Advocating Against Refugee Detention in Africa

This October, Asylum Access Tanzania co-hosted the International Detention Coalition’s Africa Regional Workshop at our office in Dar es Salaaam. Aimed at improving immigration detention practices across the continent, our participation represents an important step for our work in Tanzania, which also includes refugee detention issues.

Immigration detention is a real concern for our refugee clients.  According to Asylum Access’s 2011 report No Place Called Home, nearly 40% of AATZ’s clients reported being detained, often more than once. Many others reported living in fear of arrest and detention. Workshops like these represent a great opportunity for us to improve our response to these issues while learning about the approaches used by other organizations elsewhere.

Last year, the International Detention Coalition (IDC), a global network of over 250 organizations advocating for the human rights of immigration detainees, organized its first African regional workshop in South Africa. This year, Asylum Access Tanzania had the opportunity to host the second regional workshop, in conjunction with the IDC, at our office in Dar es Salaam. Stakeholders, government officials and organizations from East and Southern Africa came together to explore ways to respond more effectively to immigration detention.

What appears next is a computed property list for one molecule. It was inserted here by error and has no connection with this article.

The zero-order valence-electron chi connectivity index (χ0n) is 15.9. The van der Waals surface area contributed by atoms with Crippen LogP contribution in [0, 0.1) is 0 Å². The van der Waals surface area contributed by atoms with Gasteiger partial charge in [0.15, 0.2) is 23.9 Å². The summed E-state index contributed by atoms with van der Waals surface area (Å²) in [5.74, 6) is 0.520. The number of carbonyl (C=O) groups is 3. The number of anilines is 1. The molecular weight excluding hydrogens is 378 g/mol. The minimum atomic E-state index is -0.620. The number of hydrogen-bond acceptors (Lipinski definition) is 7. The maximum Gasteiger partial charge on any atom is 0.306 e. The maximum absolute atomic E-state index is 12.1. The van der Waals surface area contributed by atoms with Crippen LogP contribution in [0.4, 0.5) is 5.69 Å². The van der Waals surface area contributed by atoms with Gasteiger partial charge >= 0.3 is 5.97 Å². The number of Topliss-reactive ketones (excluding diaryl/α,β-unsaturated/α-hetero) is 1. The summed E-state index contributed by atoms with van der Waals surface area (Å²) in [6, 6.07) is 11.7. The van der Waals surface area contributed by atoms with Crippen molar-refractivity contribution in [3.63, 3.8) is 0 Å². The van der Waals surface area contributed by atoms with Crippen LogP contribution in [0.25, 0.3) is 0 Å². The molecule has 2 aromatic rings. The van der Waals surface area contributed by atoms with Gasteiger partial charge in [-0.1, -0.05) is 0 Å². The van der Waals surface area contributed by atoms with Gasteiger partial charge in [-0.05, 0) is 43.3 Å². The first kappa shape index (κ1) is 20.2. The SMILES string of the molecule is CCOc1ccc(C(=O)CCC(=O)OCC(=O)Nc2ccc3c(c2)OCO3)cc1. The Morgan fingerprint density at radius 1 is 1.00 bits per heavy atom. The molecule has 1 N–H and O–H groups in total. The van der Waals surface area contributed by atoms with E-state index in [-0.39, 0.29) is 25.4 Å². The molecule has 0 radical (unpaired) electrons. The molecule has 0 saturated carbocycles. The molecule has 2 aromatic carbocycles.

For Asylum Access Tanzania, the three-day workshop presented an exciting opportunity to build relationships with organizations in the region, share best practices and most importantly, to think about ways we can address refugee detention issues across the region. Workshop sessions were focused on finding alternatives to immigration detention. This included discussions on region-specific issues, such as the trends in migration from the Horn of Africa down to South Africa and the psychosocial effects of detention on immigrants, particularly that of children.

A special thanks goes out to departing AATZ VLA Ben Lewis and the IDC’s Regional Coordinator for Middle East & Africa, Lucy Bowring, for their tireless efforts in putting together a fantastic workshop. We could not have done it without you!

Published November 2012